That is all for now, I expect a bigger update in a few days as I finish up more of my current sock orders (and yes, if you are waiting, I am getting them done, it’s just been very slow, and for that I really do apologize).
And it’s *tiny*, really!
Weighing in at just under a gram on my dye scale, I think this is likely to be the smallest FO I’ll ever make! But, I totally winged the pattern, guessed at how many stitches to start with, and happily, it fits like a glove — or would that be sock? Yes, it’s a sock for an insulin vial. You can make one too! All you need is some scraps of sock yarn, a size 0/2mm 32″ circular needle (or set of 5 DPN’s), and about an hour (give or take, we all knit at our own pace, afterall!)
- CO 24sts loosely (not super loose, you just don’t want this first row to be tight), join sts and begin working in the round
- if magic looping, you’ll want 12sts on each side
- if using DPN’s, you’ll want 6sts on each needle
- k1 p1 for 9 rounds
- k 18 rounds even
- k1 k2tog around (16sts remain)
- k 1 round even
- k2tog around (8sts remain)
- break yarn and run through remaining 8sts, pull tight
- weave in ends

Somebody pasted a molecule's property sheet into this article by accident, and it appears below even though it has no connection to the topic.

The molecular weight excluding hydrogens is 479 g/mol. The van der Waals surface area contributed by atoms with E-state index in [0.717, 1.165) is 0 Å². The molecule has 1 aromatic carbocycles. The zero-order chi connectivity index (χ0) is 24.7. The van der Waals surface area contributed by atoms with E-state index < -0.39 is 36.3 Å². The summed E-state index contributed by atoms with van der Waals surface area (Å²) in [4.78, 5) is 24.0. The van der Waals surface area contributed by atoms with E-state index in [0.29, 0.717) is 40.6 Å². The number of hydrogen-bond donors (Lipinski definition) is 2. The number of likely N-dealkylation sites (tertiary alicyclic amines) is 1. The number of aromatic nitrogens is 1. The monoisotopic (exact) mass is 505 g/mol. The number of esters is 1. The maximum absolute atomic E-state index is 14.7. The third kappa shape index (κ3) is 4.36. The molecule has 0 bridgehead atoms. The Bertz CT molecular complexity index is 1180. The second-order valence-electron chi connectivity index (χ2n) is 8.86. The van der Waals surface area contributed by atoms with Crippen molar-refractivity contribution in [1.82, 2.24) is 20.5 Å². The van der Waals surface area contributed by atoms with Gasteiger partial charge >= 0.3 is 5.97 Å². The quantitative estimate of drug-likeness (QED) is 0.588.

On a whim (and inspired by a thread on Ravelry) I decided to try some 8/2 cotton weaving yarn I had purchased some time ago that has just been sitting around.. and to my surprise, run with a strand of very fine lycra/nylon yarn, it makes very nice socks! I knit these on my Legare 400 with a fairly tight tension on my 72 cylinder. I think this yarn (or even some 10/2) would produce a nicer fabric on an 84 slot cylinder, but I don’t have one.
They’re a little loose right off the machine, as shown above, but once washed the cotton fulls nicely and the lycra activates, drawing in the knitting a considerable amount. I estimate they shrank about 15% when I washed and dried them. I didn’t actually expect them to shrink so much, so the foot is almost too short on these.
Then I tried some 8/2 Cotlin (50/50 Cotton and Linen) also with very nice results. This stuff shrank more than the 100% cotton, so even though I added extra rows to the feet, the finished size is about the same (though I did knit the leg shorter on these). I didn’t take a picture before washing, but these socks looked looser and more gauze-like right off the machine, but they too washed up very nicely. You can see how stretchy they are comparing the unblocked sock to the one on the blocker (my second blocker went MIA sometime yesterday.. I still have no idea where it is – thanks, kids)
Since I have a LOT of 8/2 yarn in my stash from my abandoned attempts at learning to weave, I forsee a lot of these socks in my future – the knitted fabric is slightly thicker than I’d prefer compared to storebought socks (for me anyways.. they’re thinner than the socks my DH wears and thinner than wool socks), but the toes on these are seamless, which more than makes up for being heavier, since my #1 gripe about almost any sock is the seam over the toe – it’s uncomfortable, and too bulky even on the thinnest socks since to save money/time the toes on commercial socks are usually serged rather than linked or grafted.